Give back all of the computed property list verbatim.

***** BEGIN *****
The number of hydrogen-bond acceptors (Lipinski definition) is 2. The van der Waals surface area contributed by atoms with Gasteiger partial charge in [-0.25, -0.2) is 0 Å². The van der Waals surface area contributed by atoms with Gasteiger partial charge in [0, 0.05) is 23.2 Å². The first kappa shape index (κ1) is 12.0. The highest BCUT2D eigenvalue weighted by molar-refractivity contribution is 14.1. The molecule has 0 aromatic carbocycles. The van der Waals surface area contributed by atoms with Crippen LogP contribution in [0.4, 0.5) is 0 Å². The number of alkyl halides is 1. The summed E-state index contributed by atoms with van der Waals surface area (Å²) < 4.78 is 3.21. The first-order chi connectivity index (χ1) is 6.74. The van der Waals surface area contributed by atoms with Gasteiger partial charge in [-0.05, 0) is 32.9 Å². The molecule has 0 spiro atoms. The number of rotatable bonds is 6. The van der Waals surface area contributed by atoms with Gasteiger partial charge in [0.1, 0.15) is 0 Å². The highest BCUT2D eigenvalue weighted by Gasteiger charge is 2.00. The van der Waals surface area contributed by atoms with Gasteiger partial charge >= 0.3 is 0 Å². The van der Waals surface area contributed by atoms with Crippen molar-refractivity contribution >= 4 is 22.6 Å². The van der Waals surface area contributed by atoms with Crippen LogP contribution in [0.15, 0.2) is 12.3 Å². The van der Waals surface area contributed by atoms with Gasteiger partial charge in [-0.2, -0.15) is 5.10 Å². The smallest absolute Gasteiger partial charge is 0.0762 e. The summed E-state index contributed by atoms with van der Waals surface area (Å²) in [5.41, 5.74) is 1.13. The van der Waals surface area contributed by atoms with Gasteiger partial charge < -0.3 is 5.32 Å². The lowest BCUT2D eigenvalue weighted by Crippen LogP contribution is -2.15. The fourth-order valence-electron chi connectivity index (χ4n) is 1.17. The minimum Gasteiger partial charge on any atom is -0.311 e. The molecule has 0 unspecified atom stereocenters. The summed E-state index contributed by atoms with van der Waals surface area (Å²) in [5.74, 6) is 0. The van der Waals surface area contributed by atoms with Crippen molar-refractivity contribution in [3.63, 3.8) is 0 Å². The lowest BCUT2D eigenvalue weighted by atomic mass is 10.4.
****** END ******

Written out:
The number of hydrogen-bond acceptors (Lipinski definition) is 2. The van der Waals surface area contributed by atoms with Gasteiger partial charge in [-0.25, -0.2) is 0 Å². The van der Waals surface area contributed by atoms with Gasteiger partial charge in [0, 0.05) is 23.2 Å². The first kappa shape index (κ1) is 12.0. The highest BCUT2D eigenvalue weighted by molar-refractivity contribution is 14.1. The molecule has 0 aromatic carbocycles. The van der Waals surface area contributed by atoms with Crippen LogP contribution in [0.4, 0.5) is 0 Å². The number of alkyl halides is 1. The summed E-state index contributed by atoms with van der Waals surface area (Å²) < 4.78 is 3.21. The first-order chi connectivity index (χ1) is 6.74. The van der Waals surface area contributed by atoms with Gasteiger partial charge in [-0.05, 0) is 32.9 Å². The molecule has 0 spiro atoms. The number of rotatable bonds is 6. The van der Waals surface area contributed by atoms with Gasteiger partial charge in [0.1, 0.15) is 0 Å². The highest BCUT2D eigenvalue weighted by Gasteiger charge is 2.00. The van der Waals surface area contributed by atoms with Gasteiger partial charge >= 0.3 is 0 Å². The van der Waals surface area contributed by atoms with Crippen molar-refractivity contribution >= 4 is 22.6 Å². The van der Waals surface area contributed by atoms with Crippen LogP contribution in [0.15, 0.2) is 12.3 Å². The van der Waals surface area contributed by atoms with Gasteiger partial charge in [-0.2, -0.15) is 5.10 Å². The smallest absolute Gasteiger partial charge is 0.0762 e. The summed E-state index contributed by atoms with van der Waals surface area (Å²) in [5.41, 5.74) is 1.13. The van der Waals surface area contributed by atoms with Gasteiger partial charge < -0.3 is 5.32 Å². The lowest BCUT2D eigenvalue weighted by Crippen LogP contribution is -2.15. The fourth-order valence-electron chi connectivity index (χ4n) is 1.17. The minimum Gasteiger partial charge on any atom is -0.311 e. The molecule has 0 unspecified atom stereocenters. The summed E-state index contributed by atoms with van der Waals surface area (Å²) in [5.74, 6) is 0. The van der Waals surface area contributed by atoms with Crippen molar-refractivity contribution in [3.63, 3.8) is 0 Å². The lowest BCUT2D eigenvalue weighted by atomic mass is 10.4.